HR in hospitality with Tammy Ryder


Can you tell us about your current role and career to date?

I lead the HR, learning and development, new store opening, OHS and admin functions. My days are never the same and it’s thrilling to work in such a rapidly expanding business.

Prior to my current role, I was at Australian fashion-leisure brand Lorna Jane as the executive people manager, coming from an 18-year career with Hungry Jack’s, working my way up from store team member into national roles in training, OHS and HR.

Tell us about some of the unique HR challenges in the hospitality sector.

Working with what can be a transient workforce, largely made up of casuals is a daily test. Coupled with a fast-paced environment and long hours often during nights and weekends, it can be a challenge to find individuals who are committed to the hospitality industry as a longer-term career.

The most rewarding part is to see people start with us as unskilled workers and, through our training, develop into baristas, chefs and managers.

What is the key to successful training?

Relevance and engagement without a doubt. Training should attract attention, and enable learners to change or adopt behaviours. My team and I spend time each week in our stores, speaking to team members and franchisees so we understand their roles, challenges and what they need from training.

What advice would you offer to young people entering the profession?

Be enthusiastic, passionate and willing to learn. Join a successful business with a great track record of developing their people and providing opportunities. This will give you many ways to learn, grow and develop your career.

What do you consider to be one of your greatest career achievements and why?

I’m in awe of my team at The Coffee Club. Since I joined just over a year ago, we have redefined how we support the business. They have gone from being reactive to proactive in looking at real business issues. We recently won the QSR Media Award for Training Initiative of the Year for our work in redeveloping and relaunching the learning and development program for The Coffee Club.

What do you think of AHRI’s new certification framework?

I’m a huge believer – it’s long overdue. Having a true HR professional in your business is about relevancy and up-to-date knowledge. We can equip a business with tools and resources in the people arena, which support the overall goals of a business. I will be supporting all of my team to complete the program.

This article is an edited version. The full article was first published in the November 2015 issue of HRMonthly magazine as ‘Meet … Tammy Ryder’. AHRI members receive HRMonthly 11 times per year as part of their membership. Find out more about AHRI membership here

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HR in hospitality with Tammy Ryder


Can you tell us about your current role and career to date?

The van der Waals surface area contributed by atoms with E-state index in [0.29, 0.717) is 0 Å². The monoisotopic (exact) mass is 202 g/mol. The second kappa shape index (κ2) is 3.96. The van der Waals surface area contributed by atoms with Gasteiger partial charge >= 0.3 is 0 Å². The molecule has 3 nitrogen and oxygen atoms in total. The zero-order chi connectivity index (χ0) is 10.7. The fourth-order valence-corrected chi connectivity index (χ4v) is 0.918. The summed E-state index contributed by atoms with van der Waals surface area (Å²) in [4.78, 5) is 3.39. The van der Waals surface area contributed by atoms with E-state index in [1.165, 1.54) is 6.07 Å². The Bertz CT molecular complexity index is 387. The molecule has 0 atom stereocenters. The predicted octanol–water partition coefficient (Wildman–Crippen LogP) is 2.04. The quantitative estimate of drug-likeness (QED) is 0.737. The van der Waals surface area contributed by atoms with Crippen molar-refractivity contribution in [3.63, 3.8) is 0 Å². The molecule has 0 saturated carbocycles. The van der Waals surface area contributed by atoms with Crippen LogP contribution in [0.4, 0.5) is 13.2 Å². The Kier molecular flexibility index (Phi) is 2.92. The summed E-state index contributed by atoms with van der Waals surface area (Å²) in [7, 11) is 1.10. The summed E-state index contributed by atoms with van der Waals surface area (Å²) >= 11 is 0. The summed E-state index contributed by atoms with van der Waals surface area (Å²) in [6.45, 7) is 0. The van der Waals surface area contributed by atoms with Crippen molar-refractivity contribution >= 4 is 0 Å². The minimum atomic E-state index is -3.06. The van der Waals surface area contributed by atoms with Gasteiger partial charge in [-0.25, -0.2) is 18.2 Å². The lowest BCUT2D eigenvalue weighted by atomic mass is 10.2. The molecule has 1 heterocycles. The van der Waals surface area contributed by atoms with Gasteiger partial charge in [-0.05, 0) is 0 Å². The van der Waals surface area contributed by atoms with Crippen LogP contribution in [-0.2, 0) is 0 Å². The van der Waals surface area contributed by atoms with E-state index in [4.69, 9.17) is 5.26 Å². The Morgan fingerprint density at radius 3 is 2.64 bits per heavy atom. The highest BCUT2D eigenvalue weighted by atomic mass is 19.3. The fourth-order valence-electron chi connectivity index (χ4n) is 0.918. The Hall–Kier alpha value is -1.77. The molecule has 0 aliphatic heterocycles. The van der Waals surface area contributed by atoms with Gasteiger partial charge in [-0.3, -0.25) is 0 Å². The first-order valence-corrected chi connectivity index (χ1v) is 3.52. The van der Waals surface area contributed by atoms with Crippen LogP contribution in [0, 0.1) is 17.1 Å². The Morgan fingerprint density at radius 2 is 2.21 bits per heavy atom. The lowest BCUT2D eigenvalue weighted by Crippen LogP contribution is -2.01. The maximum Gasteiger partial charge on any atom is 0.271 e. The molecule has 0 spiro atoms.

I lead the HR, learning and development, new store opening, OHS and admin functions. My days are never the same and it’s thrilling to work in such a rapidly expanding business.

Prior to my current role, I was at Australian fashion-leisure brand Lorna Jane as the executive people manager, coming from an 18-year career with Hungry Jack’s, working my way up from store team member into national roles in training, OHS and HR.

Tell us about some of the unique HR challenges in the hospitality sector.

Working with what can be a transient workforce, largely made up of casuals is a daily test. Coupled with a fast-paced environment and long hours often during nights and weekends, it can be a challenge to find individuals who are committed to the hospitality industry as a longer-term career.

The most rewarding part is to see people start with us as unskilled workers and, through our training, develop into baristas, chefs and managers.

What is the key to successful training?

Relevance and engagement without a doubt. Training should attract attention, and enable learners to change or adopt behaviours. My team and I spend time each week in our stores, speaking to team members and franchisees so we understand their roles, challenges and what they need from training.

What advice would you offer to young people entering the profession?

Be enthusiastic, passionate and willing to learn. Join a successful business with a great track record of developing their people and providing opportunities. This will give you many ways to learn, grow and develop your career.

What do you consider to be one of your greatest career achievements and why?

I’m in awe of my team at The Coffee Club. Since I joined just over a year ago, we have redefined how we support the business. They have gone from being reactive to proactive in looking at real business issues. We recently won the QSR Media Award for Training Initiative of the Year for our work in redeveloping and relaunching the learning and development program for The Coffee Club.

What do you think of AHRI’s new certification framework?

I’m a huge believer – it’s long overdue. Having a true HR professional in your business is about relevancy and up-to-date knowledge. We can equip a business with tools and resources in the people arena, which support the overall goals of a business. I will be supporting all of my team to complete the program.

This article is an edited version. The full article was first published in the November 2015 issue of HRMonthly magazine as ‘Meet … Tammy Ryder’. AHRI members receive HRMonthly 11 times per year as part of their membership. Find out more about AHRI membership here

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